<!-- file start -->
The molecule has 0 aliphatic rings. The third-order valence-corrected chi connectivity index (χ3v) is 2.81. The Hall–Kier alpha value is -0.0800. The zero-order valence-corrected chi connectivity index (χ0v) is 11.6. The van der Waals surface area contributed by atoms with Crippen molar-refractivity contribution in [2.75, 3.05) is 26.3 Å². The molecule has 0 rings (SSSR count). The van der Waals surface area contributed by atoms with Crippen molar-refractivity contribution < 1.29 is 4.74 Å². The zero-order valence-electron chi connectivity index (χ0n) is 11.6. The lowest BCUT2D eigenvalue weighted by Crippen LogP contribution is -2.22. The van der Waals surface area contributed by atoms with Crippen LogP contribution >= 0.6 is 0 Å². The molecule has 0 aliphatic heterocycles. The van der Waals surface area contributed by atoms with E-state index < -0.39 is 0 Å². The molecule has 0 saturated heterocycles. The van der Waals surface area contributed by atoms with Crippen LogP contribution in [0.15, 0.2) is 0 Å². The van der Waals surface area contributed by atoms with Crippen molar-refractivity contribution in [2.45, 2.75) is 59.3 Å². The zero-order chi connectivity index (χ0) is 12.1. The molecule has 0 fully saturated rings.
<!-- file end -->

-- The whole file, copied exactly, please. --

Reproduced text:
The molecule has 0 aliphatic rings. The third-order valence-corrected chi connectivity index (χ3v) is 2.81. The Hall–Kier alpha value is -0.0800. The zero-order valence-corrected chi connectivity index (χ0v) is 11.6. The van der Waals surface area contributed by atoms with Crippen molar-refractivity contribution in [2.75, 3.05) is 26.3 Å². The molecule has 0 rings (SSSR count). The van der Waals surface area contributed by atoms with Crippen molar-refractivity contribution < 1.29 is 4.74 Å². The zero-order valence-electron chi connectivity index (χ0n) is 11.6. The lowest BCUT2D eigenvalue weighted by Crippen LogP contribution is -2.22. The van der Waals surface area contributed by atoms with Crippen LogP contribution >= 0.6 is 0 Å². The molecule has 0 aliphatic heterocycles. The van der Waals surface area contributed by atoms with E-state index < -0.39 is 0 Å². The molecule has 0 saturated heterocycles. The van der Waals surface area contributed by atoms with Crippen LogP contribution in [0.15, 0.2) is 0 Å². The van der Waals surface area contributed by atoms with Crippen molar-refractivity contribution in [2.45, 2.75) is 59.3 Å². The zero-order chi connectivity index (χ0) is 12.1. The molecule has 0 fully saturated rings.